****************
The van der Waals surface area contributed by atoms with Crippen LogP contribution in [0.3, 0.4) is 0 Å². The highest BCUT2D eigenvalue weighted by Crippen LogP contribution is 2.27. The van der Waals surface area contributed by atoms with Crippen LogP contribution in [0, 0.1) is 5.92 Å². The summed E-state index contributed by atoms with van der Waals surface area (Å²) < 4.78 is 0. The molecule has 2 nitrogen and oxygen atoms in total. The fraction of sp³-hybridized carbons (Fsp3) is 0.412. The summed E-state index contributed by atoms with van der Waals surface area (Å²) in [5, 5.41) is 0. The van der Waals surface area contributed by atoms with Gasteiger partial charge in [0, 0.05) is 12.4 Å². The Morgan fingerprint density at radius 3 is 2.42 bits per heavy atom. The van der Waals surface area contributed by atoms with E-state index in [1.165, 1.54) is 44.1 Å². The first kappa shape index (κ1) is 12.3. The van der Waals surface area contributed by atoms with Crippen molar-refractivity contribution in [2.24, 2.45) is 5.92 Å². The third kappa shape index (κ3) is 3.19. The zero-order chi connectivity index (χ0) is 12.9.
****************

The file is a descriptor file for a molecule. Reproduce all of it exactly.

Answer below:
The van der Waals surface area contributed by atoms with Crippen LogP contribution in [0.3, 0.4) is 0 Å². The highest BCUT2D eigenvalue weighted by Crippen LogP contribution is 2.27. The van der Waals surface area contributed by atoms with Crippen LogP contribution in [0, 0.1) is 5.92 Å². The summed E-state index contributed by atoms with van der Waals surface area (Å²) < 4.78 is 0. The molecule has 2 nitrogen and oxygen atoms in total. The fraction of sp³-hybridized carbons (Fsp3) is 0.412. The summed E-state index contributed by atoms with van der Waals surface area (Å²) in [5, 5.41) is 0. The van der Waals surface area contributed by atoms with Gasteiger partial charge in [0, 0.05) is 12.4 Å². The Morgan fingerprint density at radius 3 is 2.42 bits per heavy atom. The van der Waals surface area contributed by atoms with E-state index in [1.165, 1.54) is 44.1 Å². The first kappa shape index (κ1) is 12.3. The van der Waals surface area contributed by atoms with Crippen molar-refractivity contribution in [2.24, 2.45) is 5.92 Å². The third kappa shape index (κ3) is 3.19. The zero-order chi connectivity index (χ0) is 12.9.